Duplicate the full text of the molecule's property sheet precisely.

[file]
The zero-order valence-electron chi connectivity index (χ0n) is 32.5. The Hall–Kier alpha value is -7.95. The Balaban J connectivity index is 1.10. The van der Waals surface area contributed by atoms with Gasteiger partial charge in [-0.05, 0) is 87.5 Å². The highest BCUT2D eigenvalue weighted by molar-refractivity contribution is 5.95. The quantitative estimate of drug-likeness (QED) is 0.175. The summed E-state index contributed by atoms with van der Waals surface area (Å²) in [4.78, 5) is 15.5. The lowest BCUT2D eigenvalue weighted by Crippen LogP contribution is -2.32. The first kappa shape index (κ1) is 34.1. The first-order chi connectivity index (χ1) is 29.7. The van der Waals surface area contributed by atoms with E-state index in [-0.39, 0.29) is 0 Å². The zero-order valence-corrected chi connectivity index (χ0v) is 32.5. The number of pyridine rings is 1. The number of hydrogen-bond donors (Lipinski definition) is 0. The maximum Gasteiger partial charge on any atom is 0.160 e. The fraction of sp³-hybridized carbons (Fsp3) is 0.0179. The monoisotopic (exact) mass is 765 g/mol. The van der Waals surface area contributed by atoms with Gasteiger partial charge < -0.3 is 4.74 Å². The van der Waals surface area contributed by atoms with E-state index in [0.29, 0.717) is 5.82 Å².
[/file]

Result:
The zero-order valence-electron chi connectivity index (χ0n) is 32.5. The Hall–Kier alpha value is -7.95. The Balaban J connectivity index is 1.10. The van der Waals surface area contributed by atoms with Gasteiger partial charge in [-0.05, 0) is 87.5 Å². The highest BCUT2D eigenvalue weighted by molar-refractivity contribution is 5.95. The quantitative estimate of drug-likeness (QED) is 0.175. The summed E-state index contributed by atoms with van der Waals surface area (Å²) in [4.78, 5) is 15.5. The lowest BCUT2D eigenvalue weighted by Crippen LogP contribution is -2.32. The first kappa shape index (κ1) is 34.1. The first-order chi connectivity index (χ1) is 29.7. The van der Waals surface area contributed by atoms with E-state index in [-0.39, 0.29) is 0 Å². The zero-order valence-corrected chi connectivity index (χ0v) is 32.5. The number of pyridine rings is 1. The number of hydrogen-bond donors (Lipinski definition) is 0. The maximum Gasteiger partial charge on any atom is 0.160 e. The fraction of sp³-hybridized carbons (Fsp3) is 0.0179. The monoisotopic (exact) mass is 765 g/mol. The van der Waals surface area contributed by atoms with Gasteiger partial charge < -0.3 is 4.74 Å². The van der Waals surface area contributed by atoms with E-state index in [0.29, 0.717) is 5.82 Å².